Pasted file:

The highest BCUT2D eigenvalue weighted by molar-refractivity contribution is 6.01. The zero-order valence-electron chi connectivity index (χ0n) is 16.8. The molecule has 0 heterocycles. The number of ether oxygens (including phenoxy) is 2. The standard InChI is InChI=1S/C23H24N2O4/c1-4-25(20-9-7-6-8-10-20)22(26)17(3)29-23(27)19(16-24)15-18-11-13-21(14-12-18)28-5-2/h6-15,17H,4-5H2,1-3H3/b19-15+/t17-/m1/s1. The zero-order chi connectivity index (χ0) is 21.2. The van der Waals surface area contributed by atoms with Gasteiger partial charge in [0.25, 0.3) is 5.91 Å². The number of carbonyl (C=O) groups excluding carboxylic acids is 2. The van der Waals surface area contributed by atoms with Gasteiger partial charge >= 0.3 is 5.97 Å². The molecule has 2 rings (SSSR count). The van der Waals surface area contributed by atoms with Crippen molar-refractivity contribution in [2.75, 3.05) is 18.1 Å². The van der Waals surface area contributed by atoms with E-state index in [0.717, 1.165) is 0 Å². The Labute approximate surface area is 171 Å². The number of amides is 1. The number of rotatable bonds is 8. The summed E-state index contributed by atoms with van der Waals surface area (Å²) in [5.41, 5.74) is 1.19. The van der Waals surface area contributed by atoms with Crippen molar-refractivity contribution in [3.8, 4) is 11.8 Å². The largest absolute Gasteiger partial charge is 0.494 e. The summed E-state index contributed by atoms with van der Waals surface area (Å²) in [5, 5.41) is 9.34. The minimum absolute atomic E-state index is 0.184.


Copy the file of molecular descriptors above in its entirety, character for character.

The highest BCUT2D eigenvalue weighted by molar-refractivity contribution is 6.01. The zero-order valence-electron chi connectivity index (χ0n) is 16.8. The molecule has 0 heterocycles. The number of ether oxygens (including phenoxy) is 2. The standard InChI is InChI=1S/C23H24N2O4/c1-4-25(20-9-7-6-8-10-20)22(26)17(3)29-23(27)19(16-24)15-18-11-13-21(14-12-18)28-5-2/h6-15,17H,4-5H2,1-3H3/b19-15+/t17-/m1/s1. The zero-order chi connectivity index (χ0) is 21.2. The van der Waals surface area contributed by atoms with Gasteiger partial charge in [0.25, 0.3) is 5.91 Å². The number of carbonyl (C=O) groups excluding carboxylic acids is 2. The van der Waals surface area contributed by atoms with Gasteiger partial charge >= 0.3 is 5.97 Å². The molecule has 2 rings (SSSR count). The van der Waals surface area contributed by atoms with Crippen molar-refractivity contribution in [2.75, 3.05) is 18.1 Å². The van der Waals surface area contributed by atoms with E-state index in [0.717, 1.165) is 0 Å². The Labute approximate surface area is 171 Å². The number of amides is 1. The number of rotatable bonds is 8. The summed E-state index contributed by atoms with van der Waals surface area (Å²) in [5.41, 5.74) is 1.19. The van der Waals surface area contributed by atoms with Crippen molar-refractivity contribution in [3.8, 4) is 11.8 Å². The largest absolute Gasteiger partial charge is 0.494 e. The summed E-state index contributed by atoms with van der Waals surface area (Å²) in [5, 5.41) is 9.34. The minimum absolute atomic E-state index is 0.184.